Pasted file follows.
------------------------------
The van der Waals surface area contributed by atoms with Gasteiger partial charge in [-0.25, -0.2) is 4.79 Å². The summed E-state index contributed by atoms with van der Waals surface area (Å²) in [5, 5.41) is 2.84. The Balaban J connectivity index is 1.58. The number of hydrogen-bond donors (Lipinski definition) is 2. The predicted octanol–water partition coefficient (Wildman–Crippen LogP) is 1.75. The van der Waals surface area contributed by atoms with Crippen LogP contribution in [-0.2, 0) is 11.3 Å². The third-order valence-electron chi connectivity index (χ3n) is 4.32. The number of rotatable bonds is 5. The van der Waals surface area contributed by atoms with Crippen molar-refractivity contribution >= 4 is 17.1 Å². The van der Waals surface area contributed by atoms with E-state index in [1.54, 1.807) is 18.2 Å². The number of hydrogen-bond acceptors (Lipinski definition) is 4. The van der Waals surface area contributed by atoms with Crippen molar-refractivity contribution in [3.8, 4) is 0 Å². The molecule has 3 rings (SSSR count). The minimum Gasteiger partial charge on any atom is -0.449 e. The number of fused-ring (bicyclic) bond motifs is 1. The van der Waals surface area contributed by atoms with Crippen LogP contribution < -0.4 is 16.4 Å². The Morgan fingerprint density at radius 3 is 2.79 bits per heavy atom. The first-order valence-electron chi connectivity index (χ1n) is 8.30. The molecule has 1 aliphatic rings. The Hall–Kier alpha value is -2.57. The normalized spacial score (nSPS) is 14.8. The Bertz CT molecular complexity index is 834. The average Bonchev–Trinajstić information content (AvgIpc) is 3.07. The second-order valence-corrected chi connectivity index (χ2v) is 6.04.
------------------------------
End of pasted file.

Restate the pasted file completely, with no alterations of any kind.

The van der Waals surface area contributed by atoms with Gasteiger partial charge in [-0.25, -0.2) is 4.79 Å². The summed E-state index contributed by atoms with van der Waals surface area (Å²) in [5, 5.41) is 2.84. The Balaban J connectivity index is 1.58. The number of hydrogen-bond donors (Lipinski definition) is 2. The predicted octanol–water partition coefficient (Wildman–Crippen LogP) is 1.75. The van der Waals surface area contributed by atoms with Crippen LogP contribution in [-0.2, 0) is 11.3 Å². The third-order valence-electron chi connectivity index (χ3n) is 4.32. The number of rotatable bonds is 5. The van der Waals surface area contributed by atoms with Crippen molar-refractivity contribution >= 4 is 17.1 Å². The van der Waals surface area contributed by atoms with E-state index in [1.54, 1.807) is 18.2 Å². The number of hydrogen-bond acceptors (Lipinski definition) is 4. The van der Waals surface area contributed by atoms with Crippen molar-refractivity contribution in [3.8, 4) is 0 Å². The molecule has 3 rings (SSSR count). The minimum Gasteiger partial charge on any atom is -0.449 e. The number of fused-ring (bicyclic) bond motifs is 1. The van der Waals surface area contributed by atoms with Crippen LogP contribution < -0.4 is 16.4 Å². The Morgan fingerprint density at radius 3 is 2.79 bits per heavy atom. The first-order valence-electron chi connectivity index (χ1n) is 8.30. The molecule has 1 aliphatic rings. The Hall–Kier alpha value is -2.57. The normalized spacial score (nSPS) is 14.8. The Bertz CT molecular complexity index is 834. The average Bonchev–Trinajstić information content (AvgIpc) is 3.07. The second-order valence-corrected chi connectivity index (χ2v) is 6.04.